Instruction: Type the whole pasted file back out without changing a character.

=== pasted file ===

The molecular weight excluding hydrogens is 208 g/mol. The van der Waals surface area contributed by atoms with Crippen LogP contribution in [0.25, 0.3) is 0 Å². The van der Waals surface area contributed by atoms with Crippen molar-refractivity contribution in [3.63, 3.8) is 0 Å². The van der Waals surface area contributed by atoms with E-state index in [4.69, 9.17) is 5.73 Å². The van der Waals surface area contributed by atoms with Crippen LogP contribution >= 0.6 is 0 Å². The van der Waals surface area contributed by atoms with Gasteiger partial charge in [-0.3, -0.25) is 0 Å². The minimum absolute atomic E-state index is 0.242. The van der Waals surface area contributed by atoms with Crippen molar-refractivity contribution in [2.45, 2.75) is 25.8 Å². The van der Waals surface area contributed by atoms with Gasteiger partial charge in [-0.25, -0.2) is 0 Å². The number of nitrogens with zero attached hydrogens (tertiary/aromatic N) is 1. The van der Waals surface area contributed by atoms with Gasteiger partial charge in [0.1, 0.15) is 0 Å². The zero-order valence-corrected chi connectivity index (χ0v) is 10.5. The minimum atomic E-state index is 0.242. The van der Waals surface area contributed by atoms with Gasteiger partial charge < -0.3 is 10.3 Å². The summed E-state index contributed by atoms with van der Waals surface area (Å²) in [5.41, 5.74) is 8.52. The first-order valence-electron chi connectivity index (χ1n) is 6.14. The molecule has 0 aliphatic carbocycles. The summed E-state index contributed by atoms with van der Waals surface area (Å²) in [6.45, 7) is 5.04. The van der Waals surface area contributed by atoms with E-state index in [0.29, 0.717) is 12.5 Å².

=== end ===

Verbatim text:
The molecular weight excluding hydrogens is 208 g/mol. The van der Waals surface area contributed by atoms with Crippen LogP contribution in [0.25, 0.3) is 0 Å². The van der Waals surface area contributed by atoms with Crippen molar-refractivity contribution in [3.63, 3.8) is 0 Å². The van der Waals surface area contributed by atoms with E-state index in [4.69, 9.17) is 5.73 Å². The van der Waals surface area contributed by atoms with Crippen LogP contribution >= 0.6 is 0 Å². The van der Waals surface area contributed by atoms with Gasteiger partial charge in [-0.3, -0.25) is 0 Å². The minimum absolute atomic E-state index is 0.242. The van der Waals surface area contributed by atoms with Crippen molar-refractivity contribution in [2.45, 2.75) is 25.8 Å². The van der Waals surface area contributed by atoms with Gasteiger partial charge in [-0.25, -0.2) is 0 Å². The number of nitrogens with zero attached hydrogens (tertiary/aromatic N) is 1. The van der Waals surface area contributed by atoms with Gasteiger partial charge in [0.1, 0.15) is 0 Å². The zero-order valence-corrected chi connectivity index (χ0v) is 10.5. The minimum atomic E-state index is 0.242. The van der Waals surface area contributed by atoms with Gasteiger partial charge < -0.3 is 10.3 Å². The summed E-state index contributed by atoms with van der Waals surface area (Å²) in [5.41, 5.74) is 8.52. The first-order valence-electron chi connectivity index (χ1n) is 6.14. The molecule has 0 aliphatic carbocycles. The summed E-state index contributed by atoms with van der Waals surface area (Å²) in [6.45, 7) is 5.04. The van der Waals surface area contributed by atoms with E-state index in [0.29, 0.717) is 12.5 Å².